Brown recluse spiders occur throughout the United States, but are found most commonly in the Midwest and Southeast. When the spider bites a dog, venom is injected into the site. This venom has a component that destroys red blood cells and kills the surrounding tissue in dogs. These bites are rarely fatal for dogs, but in systemic cases where the dog has a poor immune response, they can cause kidney failure.
Brown recluse spiders will usually not bite unless disturbed, so curious dogs are the most likely to be bitten. Because the bite is often painless, your dog may not even know it was bitten until 2 to 3 hours later. By this time, the spider will likely have left the area. Because of this and because many things can cause deep lesions, there is often misidentification of the spider and brown recluse spider bites are often misdiagnosed.
Signs & Symptoms of Brown Recluse Spider Bites on Dogs
Symptoms are dependent on how much venom is injected into the bite site and how your dog’s body reacts to it. In a small percentage of cases, a systemic reaction may occur, usually 24 to 48 hours after the bite. Symptoms include fever, joint pain, weakness, vomiting, seizures, blood disorders, and kidney failure.
10 minutes after bite:
- Constriction of capillaries around bite site
2 to 6 hours after bite:
- Red, swollen area surrounding the bite site
- Localized pain surrounding the bite site
12 hours after bite:
- Blister forms at bite site
7 to 10 days after bite:
- Rapid cell damage surrounding the bite site
- Bite site with a black center
Causes of Brown Recluse Spider Bites on Dogs
There are about fourteen Loxosceles species of brown spiders found in the United States, but the most common of these that bites domesticated dogs is the brown recluse spider, Loxosceles reclusa. The brown recluse spider typically hides indoors in dry, undisturbed areas such as closets, basements, and attics. The bite of a brown recluse spider causes the blood vessels in your dog to narrow, increasing their blood pressure. The area around the bite becomes red and swollen and may form a blister. The venom will kill any cell it contacts and may form a painful crater of dead tissue within 3 to 4 days. The extent of the tissue damage is dependent on how much venom is injected into your dog at the time of the bite.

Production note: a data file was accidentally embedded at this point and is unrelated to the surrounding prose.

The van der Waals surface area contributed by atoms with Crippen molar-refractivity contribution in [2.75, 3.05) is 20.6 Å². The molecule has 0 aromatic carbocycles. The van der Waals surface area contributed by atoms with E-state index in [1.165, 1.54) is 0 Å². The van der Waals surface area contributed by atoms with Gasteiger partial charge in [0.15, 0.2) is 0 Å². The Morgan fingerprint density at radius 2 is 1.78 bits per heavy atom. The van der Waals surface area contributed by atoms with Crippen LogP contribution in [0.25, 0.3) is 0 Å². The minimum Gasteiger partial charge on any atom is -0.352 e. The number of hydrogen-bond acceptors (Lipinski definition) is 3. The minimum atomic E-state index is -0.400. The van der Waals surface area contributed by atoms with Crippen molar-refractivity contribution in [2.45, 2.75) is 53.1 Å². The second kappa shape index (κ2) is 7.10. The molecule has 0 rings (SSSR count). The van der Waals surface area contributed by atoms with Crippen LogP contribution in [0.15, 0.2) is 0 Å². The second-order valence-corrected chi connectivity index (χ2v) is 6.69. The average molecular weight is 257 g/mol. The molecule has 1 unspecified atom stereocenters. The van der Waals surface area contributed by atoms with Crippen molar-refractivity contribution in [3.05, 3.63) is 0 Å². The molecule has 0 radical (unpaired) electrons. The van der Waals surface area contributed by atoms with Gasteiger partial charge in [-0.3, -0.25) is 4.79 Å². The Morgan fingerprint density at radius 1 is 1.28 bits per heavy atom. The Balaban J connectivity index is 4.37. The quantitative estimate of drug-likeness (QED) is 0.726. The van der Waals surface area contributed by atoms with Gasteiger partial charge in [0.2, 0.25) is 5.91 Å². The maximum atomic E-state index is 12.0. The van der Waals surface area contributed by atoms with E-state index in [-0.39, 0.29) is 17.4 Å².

Treatment for Brown Recluse Spider Bites on Dogs
If you suspect your dog has been bitten by a brown recluse spider, these actions should be taken:
- Apply an ice pack to the bite site to reduce pain and swelling.
- If you see the spider, CAREFULLY try to catch it in a jar for later identification.
- Contact your veterinarian immediately.
Brown recluse spider bites usually take a long time to heal, and it may take 6 to 8 months to heal completely. If black necrotic tissue has formed, it may fall away and expose the muscles underneath. It is very important to keep these wounds clean to avoid infection. A sunken scar will usually develop.
Prevention of Brown Recluse Spider Bites on Dogs
Though the chance of seeing the spider is slim, being able to identify the spider that bit your dog may help get your dog the proper care faster.
The best way to prevent a brown recluse spider bite is to limit your dog’s exposure to the spider. Check old storage boxes and rarely used areas of your house for spiders, and if a brown recluse is seen, call an exterminator as soon as possible. An infestation could take as long as six months to resolve. However, there are certain measures you can take on your own, such as exclusion, sanitation, or control.
- Seal off all windows and doors to ensure that no pests can enter
- Seal cracks in your home to keep pests out
- Reduce the number of other insects around your home
- Make sure everything you store away is sealed tight
- Remove unwanted items and boxes that may provide hiding spots for the pest
- Remove dead insects that the spider may feed on
- Do not keep wood stacked near your home
- Keep your home clean and uncluttered
- Capture individual spiders
- Use sticky tape or glue traps to capture spiders